BORDER SECURITYLifting Title 42 Restrictions Didn’t Result in Surge of Migration, After All – but Border Communities Are Still Facing Record-Breaking Migration

By Lydia Renee Cleveland, Alexandra P Leader, Erika Frydenlund

Published 8 June 2023

There were widespread predictions that there would be a surge of migration across the U.S.-Mexico border in May 2023, when Title 42 COVID-related restrictions were lifted. There was no surge, but even without it, migration across the U.S-Mexico border continues to trend upward and remains at record-breaking levels.

U.S. government officials and media alike made widespread predictions that there would be a surge of migration across the U.S.-Mexico border in May 2023.

That’s when the U.S. lifted an emergency health policy called Title 42 that allowed the government to turn away migrants at the border to prevent the spread of COVID-19.

Title 42 ended in May 2023, but the number of migrants crossing into the border city of El Paso has actually decreased since then.

Even without a recent surge related to Title 42, however, migration across the U.S-Mexico border continues to trend upward and remains at record-breaking levels. Compared with the 16,182 migrants that U.S. Customs and Border Protection encountered in April 2020, there were 206,239 encounters in November 2022.

For the past four years, we have researched host communities around the world that receive sudden arrivals of a large group of migrants.

In El Paso, Texas, our interviews with government agencies, migrant aid organizations and residents in 2019 and 2022 highlighted what the U.S. southern border region shares with other migrant host communities facing unprecedented levels of migration and displacement.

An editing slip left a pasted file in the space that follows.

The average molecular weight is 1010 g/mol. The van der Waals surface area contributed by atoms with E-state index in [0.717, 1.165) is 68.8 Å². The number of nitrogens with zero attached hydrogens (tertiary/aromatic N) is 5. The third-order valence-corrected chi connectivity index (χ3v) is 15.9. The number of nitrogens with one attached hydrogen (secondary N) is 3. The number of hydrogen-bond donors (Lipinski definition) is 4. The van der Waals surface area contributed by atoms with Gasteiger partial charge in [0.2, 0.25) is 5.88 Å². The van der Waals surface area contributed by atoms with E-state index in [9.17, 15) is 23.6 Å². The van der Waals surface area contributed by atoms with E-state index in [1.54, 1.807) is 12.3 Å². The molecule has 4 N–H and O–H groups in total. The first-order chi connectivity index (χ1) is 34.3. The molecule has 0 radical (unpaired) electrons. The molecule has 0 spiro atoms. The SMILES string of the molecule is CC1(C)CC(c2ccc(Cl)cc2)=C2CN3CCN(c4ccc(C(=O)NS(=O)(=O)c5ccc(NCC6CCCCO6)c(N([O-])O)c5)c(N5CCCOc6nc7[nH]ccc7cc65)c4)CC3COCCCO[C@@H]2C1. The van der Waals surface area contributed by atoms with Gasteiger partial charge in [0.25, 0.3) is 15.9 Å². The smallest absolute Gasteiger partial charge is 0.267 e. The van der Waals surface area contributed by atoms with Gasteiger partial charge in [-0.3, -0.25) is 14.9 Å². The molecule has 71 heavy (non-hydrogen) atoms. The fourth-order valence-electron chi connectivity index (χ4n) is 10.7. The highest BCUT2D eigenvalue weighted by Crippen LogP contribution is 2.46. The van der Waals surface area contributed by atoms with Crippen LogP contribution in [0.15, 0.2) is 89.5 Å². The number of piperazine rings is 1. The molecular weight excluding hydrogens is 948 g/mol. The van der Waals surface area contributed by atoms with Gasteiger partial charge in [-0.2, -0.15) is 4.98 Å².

The Borderlands
Communities along the U.S.-Mexico border – sometimes called the Borderlands – have a long history serving as a corridor for migration.

El Paso even carries a name that is rooted in migration, coming from “el paso del norte,” which means “the passage to the north” in Spanish.

El Paso and Juarez, Mexico, are divided only by the Rio Grande River and a border wall. They were once united as one city until international boundaries were drawn in 1848.

In the weeks leading up to the end of Title 42, an estimated 35,000 migrants were waiting in Juarez to cross into El Paso.

U.S. Border Patrol agents generally work to monitor and manage goods and migration across the country’s border. They are also the ones who apprehend migrants and document their names and other personal information when they enter the U.S.

Typically, when U.S. border officials apprehend migrants crossing the border without documentation, they place them in detention centers. There, people can apply for asylum and await court dates to see if they qualify to stay in the U.S.– or they are deported back across the border.

In some cases, when there is a surge in migration, these detention centers – run by both the government and private companies – get full. So U.S. border officials sometimes release migrants into local communities to await future court dates.